'Brilliant Researcher and Wonderful Instructor'
Kimsey praised her work in teaching and mentoring students in his animal biology classes. “She has not only made their time and efforts highly productive in the research arena, but provides effective counseling on their career trajectories, how to balance personal life, kids and family with university life,” Kimsey said. “She is not only a brilliant researcher, a wonderful instructor for undergraduates that enter the laboratory, but is a dedicated and caring mentor. Her principal investigator has stated that she is possibly the most amazing person he has ever met. I very certainly concur in all regards.”
McReynolds, who received her doctorate in pharmacology and toxicology in June, initially sought a career as a veterinarian. She received her bachelor's degree in animal science from UC Davis in 1999, and her master's degree in animal science from Washington State University, Pullman, in 2001.
“After receiving a master's degree in animal science, I quickly realized that I had an interest and passion for understanding the roles of nutrition and environment on disease outcomes in both human and animal health,” McReynolds related. “Instead of continuing my research career in animal science, I left to gain experience in development therapeutics for humans and animals. My work in understanding the role of bioactive lipid mediators began in 2006 when I joined Arete Therapeutics, South San Francisco, as project manager to advance soluble epoxide inhibitors through clinical trials for treating hypertension. After leaving Arete, I joined Dr. Hammock's laboratory as a research administrator where I gained important experience in project management, budgeting and grants administration. Once my children were old enough to accommodate the often-inconsistent schedule of laboratory work, I continued my career goals of becoming a PhD scientist.”
McReynolds traced her interest in scientific research to her “formative years in a small town in western Kentucky, cataloging observations of animals in a notebook.”
Understanding the Roles of Lipid Mediators
McReynolds has studied the biological activity of lipid mediators for the past 12 years. “My current efforts focus on understanding the roles of lipid mediators in inflammation especially relating to pain and degenerative disease,” said McReynolds, who is a member of the American Society for Pharmacology and Experimental Therapeutics and the American Chemical Society. “My research focuses on developing tools for use in in vitro and in vivo knockout studies to understand their role in inflammation with a focus on mechanism of pharmacokinetics.”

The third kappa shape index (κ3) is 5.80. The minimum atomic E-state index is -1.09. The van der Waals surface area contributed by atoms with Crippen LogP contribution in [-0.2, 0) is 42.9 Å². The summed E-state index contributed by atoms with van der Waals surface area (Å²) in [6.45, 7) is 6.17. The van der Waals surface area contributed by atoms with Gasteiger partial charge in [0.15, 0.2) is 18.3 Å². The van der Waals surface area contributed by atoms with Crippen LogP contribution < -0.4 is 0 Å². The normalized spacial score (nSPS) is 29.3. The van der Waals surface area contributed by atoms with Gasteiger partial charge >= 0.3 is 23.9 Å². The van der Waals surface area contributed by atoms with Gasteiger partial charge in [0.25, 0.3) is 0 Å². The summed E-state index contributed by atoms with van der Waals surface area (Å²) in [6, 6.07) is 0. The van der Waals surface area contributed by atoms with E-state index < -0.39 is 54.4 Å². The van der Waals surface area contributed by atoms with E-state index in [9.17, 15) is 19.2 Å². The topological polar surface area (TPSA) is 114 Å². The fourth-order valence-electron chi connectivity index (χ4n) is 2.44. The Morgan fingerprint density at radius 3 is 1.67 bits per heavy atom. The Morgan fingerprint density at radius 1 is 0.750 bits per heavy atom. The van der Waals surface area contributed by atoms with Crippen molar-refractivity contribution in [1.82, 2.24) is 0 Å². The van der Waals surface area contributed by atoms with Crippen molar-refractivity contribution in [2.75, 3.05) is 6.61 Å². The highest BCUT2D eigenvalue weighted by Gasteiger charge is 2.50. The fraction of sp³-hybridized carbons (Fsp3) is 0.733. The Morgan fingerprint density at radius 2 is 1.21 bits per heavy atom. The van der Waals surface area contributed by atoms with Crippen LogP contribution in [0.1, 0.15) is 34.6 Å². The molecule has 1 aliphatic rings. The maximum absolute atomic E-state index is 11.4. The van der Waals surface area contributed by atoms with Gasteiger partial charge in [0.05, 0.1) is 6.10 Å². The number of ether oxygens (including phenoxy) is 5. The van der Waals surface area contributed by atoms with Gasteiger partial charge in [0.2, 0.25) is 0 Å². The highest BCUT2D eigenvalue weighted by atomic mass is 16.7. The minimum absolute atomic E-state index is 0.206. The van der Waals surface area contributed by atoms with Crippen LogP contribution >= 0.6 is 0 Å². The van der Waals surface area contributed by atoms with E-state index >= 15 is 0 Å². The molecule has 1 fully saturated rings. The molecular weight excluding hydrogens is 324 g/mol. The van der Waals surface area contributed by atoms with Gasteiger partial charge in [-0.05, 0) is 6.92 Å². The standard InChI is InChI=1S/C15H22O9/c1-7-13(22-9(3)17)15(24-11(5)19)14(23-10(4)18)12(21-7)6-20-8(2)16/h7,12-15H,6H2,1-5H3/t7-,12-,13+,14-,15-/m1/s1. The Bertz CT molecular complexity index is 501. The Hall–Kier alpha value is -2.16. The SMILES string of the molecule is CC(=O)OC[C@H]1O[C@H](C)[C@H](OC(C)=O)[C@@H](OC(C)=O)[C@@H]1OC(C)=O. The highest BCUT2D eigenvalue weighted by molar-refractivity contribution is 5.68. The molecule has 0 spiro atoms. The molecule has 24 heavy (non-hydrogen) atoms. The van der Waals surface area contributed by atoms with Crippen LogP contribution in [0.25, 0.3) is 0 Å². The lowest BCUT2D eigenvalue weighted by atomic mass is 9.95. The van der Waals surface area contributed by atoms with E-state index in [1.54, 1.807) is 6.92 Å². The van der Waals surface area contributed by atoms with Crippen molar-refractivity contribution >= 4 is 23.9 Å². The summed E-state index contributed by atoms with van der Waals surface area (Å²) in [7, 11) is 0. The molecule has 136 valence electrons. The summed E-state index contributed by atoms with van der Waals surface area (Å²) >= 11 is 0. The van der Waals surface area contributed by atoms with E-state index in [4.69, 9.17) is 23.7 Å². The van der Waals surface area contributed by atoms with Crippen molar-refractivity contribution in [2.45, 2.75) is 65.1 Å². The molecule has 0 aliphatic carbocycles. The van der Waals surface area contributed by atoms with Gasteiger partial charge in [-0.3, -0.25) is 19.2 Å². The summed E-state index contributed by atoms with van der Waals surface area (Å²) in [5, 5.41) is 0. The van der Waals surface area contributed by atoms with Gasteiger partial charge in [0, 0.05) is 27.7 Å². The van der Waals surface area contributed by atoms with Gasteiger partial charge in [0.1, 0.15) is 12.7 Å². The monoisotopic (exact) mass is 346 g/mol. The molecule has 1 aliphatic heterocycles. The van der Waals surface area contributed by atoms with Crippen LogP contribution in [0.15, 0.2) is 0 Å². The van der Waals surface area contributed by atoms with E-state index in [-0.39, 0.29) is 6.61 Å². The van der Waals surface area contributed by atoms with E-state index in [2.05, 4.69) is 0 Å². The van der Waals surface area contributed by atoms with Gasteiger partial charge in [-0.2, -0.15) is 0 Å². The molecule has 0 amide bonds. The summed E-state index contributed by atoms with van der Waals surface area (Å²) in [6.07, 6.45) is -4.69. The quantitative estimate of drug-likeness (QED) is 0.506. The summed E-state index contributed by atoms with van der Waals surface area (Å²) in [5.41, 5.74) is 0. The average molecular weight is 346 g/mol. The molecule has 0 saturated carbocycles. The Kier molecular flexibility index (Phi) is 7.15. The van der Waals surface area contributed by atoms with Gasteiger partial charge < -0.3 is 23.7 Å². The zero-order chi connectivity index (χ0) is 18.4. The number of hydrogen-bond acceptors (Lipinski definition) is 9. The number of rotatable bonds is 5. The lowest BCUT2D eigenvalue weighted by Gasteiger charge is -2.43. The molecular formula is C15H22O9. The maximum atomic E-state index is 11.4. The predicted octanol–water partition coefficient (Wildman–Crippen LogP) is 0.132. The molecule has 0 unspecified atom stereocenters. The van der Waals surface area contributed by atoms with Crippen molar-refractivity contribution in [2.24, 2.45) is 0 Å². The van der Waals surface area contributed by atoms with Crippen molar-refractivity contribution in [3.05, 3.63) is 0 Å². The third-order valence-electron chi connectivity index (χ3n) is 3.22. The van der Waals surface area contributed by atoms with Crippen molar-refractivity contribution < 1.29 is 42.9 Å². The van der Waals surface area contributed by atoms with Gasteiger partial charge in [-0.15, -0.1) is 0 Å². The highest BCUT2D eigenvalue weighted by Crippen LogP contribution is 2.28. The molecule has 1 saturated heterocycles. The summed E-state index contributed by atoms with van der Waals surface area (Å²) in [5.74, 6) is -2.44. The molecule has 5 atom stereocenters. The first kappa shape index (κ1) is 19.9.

McReynolds said her “career aspirations are to lead collaborative research programs that will use science to improve overall health outcomes by developing disruptive treatment or diagnostic capabilities to predict early responders/nonresponders to therapies,” she said, adding that “I approach problems and challenges now, not with a pass/fail approach, but with an understanding of how to address the problem at hand.”
“In my career, I strive to make significant contributions in advancing science to understand disease so that there are better treatment options for everyone; I strive to provide encouragement to women struggling to balance a family and career, to lead by example that it is possible to be a mom and scientist; I strive to motivate others, as I have been motivated by my mentors, that their fears are not too big to prevent them from reaching their goals; I strive to create a positive, collaborative work environment. Ultimately, I strive to share my enthusiasm for science and learning as well as unique background to advance a basic understanding of biology that will benefit global health outcomes for all.”
The Staff Assembly's annual awards program provides recognition for individual staff and staff teams “who have demonstrated outstanding achievement that go above and beyond the requirements outlined in their position descriptions.” Staff Assembly presents Individual awards in the categories of innovation, research, service, supervision and teaching; and team awards for project or program staff, office staff, or other similar groups.